The governor of the first state to rebuke the federal government over plans to tighten driver’s license rules promised this week to work with the Department of Homeland Security to meet federal demands so residents won’t be singled out for an extra going-over at airports and federal buildings.
“We cannot allow that to happen to our citizens and we need to be able to make improvements for safety and security and at the same time make sure that Mainers are not penalized and Mainers are not inconvenienced,” Maine Gov. John Baldacci said Tuesday.
“I’m going to do everything I can do, that I have available to me to do, and have no problem committing to that.”
Maine, one of the leading opponents of the Real ID law, found itself all alone once again as the only state that failed to get an extension to comply with a new federal ID law.
The other holdouts — New Hampshire, Montana and South Carolina — all received extensions to adopt new standards. Without them, travelers could face added inconveniences as of May 11.
In an interview with The Associated Press, Baldacci discussed the Department of Homeland Security’s decision to give the state until 5 p.m. Wednesday — two days longer than the deadline met by the other states — to show it’s making progress toward meeting guidelines under the Real ID law.
In Maine, the DHS wants the state to stop issuing licenses to illegal aliens and take other specific steps to ensure that people who could pose a threat aren’t gaming Maine’s licensing laws to gain state credentials.
The line drawn in the sand only intensified criticism of the requirements.
Maine Secretary of State Matthew Dunlap, who is in charge of motor vehicle licensing, said DHS has “raised the bar repeatedly asking Maine to do things it’s not asking other states to do.”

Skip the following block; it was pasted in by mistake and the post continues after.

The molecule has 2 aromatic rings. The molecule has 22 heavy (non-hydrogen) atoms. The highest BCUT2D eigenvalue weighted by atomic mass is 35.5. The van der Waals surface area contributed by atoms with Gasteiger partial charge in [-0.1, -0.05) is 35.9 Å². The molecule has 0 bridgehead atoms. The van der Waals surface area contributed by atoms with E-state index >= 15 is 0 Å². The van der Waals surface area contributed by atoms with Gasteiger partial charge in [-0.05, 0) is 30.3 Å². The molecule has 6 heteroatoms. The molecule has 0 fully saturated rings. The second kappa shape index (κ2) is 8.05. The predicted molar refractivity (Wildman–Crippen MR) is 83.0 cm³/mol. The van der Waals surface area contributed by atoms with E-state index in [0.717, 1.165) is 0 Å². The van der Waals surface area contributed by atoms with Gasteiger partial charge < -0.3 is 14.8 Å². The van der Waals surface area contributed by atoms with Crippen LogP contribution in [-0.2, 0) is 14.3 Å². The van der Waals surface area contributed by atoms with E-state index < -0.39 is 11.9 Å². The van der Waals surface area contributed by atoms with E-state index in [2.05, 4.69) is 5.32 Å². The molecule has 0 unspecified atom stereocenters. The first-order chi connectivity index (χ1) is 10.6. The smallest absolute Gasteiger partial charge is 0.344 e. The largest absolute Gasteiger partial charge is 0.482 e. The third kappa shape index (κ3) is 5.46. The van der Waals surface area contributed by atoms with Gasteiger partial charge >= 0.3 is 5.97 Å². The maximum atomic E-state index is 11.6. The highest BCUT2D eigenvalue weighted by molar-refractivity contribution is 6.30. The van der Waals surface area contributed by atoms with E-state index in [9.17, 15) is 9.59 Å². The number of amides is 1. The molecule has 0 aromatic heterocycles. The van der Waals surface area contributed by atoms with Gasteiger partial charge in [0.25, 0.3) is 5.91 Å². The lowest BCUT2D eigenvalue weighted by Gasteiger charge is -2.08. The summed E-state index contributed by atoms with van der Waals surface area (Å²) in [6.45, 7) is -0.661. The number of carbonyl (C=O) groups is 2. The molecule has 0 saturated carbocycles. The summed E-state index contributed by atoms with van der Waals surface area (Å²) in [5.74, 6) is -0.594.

And the Maine Civil Liberties Union’s executive director urged Baldacci and the Legislature to “stand firm in protecting the privacy, pocketbooks and security of Mainers in the face of these unreasonable demands.”
While rhetoric gained volume outside his State House office, Baldacci remained focused on his discussions with Homeland Security Secretary Michael Chertoff.
“I had a very good discussion with the secretary and his assistant,” Baldacci said. “They made some specific requests and I’m now making a plan to be able to comply with those requests and I’ll be getting back to them within the time period that he set forth.”
Baldacci acknowledged that he can’t make the Legislature agree to the DHS demands, and he also noted the recommended changes will cost millions of dollars.
“It’s going to be up to the full Legislature,” said Baldacci. “But given the facts, it’s my hope that the Legislature will recognize that we can’t have a family going off to Disney World, being set aside and going into a separate line because they happen to be from Maine.”
Asked if he thinks Maine is being singled out as the only state that’s not been granted a waiver or extension, Baldacci said, “I can’t make that determination.”
Politics were injected into the debate by the Maine Civil Liberties Union, which attacked Sen. Susan Collins for acting as an intermediary with the Department of Homeland Security.
The DHS “with the approval of Senator (Susan) Collins is proposing to punish thousands of Mainers for failure to comply with a law that no state is required to implement until 2014,” MCLU Executive Director Shenna Bellows said.
Collins, ranking Republican on the Homeland Security Committee, said through a spokeswoman that she has “consistently expressed concerns with the cost and the privacy implications of the Real ID.”
The real issue, Collins spokeswoman Jen Burita said, is whether Mainers will face massive airport delays and needless inconveniences if the state remains the only one not to get an extension.
“One of the big issues is whether illegal aliens should be allowed to get Maine driver’s license,” Burita added.
Democratic U.S. Rep. Tom Allen, who’s Collins re-election challenger in one of the nation’s most closely watched political races, is sponsoring a bill to repeal Real ID.
Asked if the issue has taken a sharply political turn, Baldacci brushed those questions aside. “I did not get that sense from Secretary Chertoff, that we were dealing with anything other than the issues around trying to enhance the protection around driver’s licenses,” he said.
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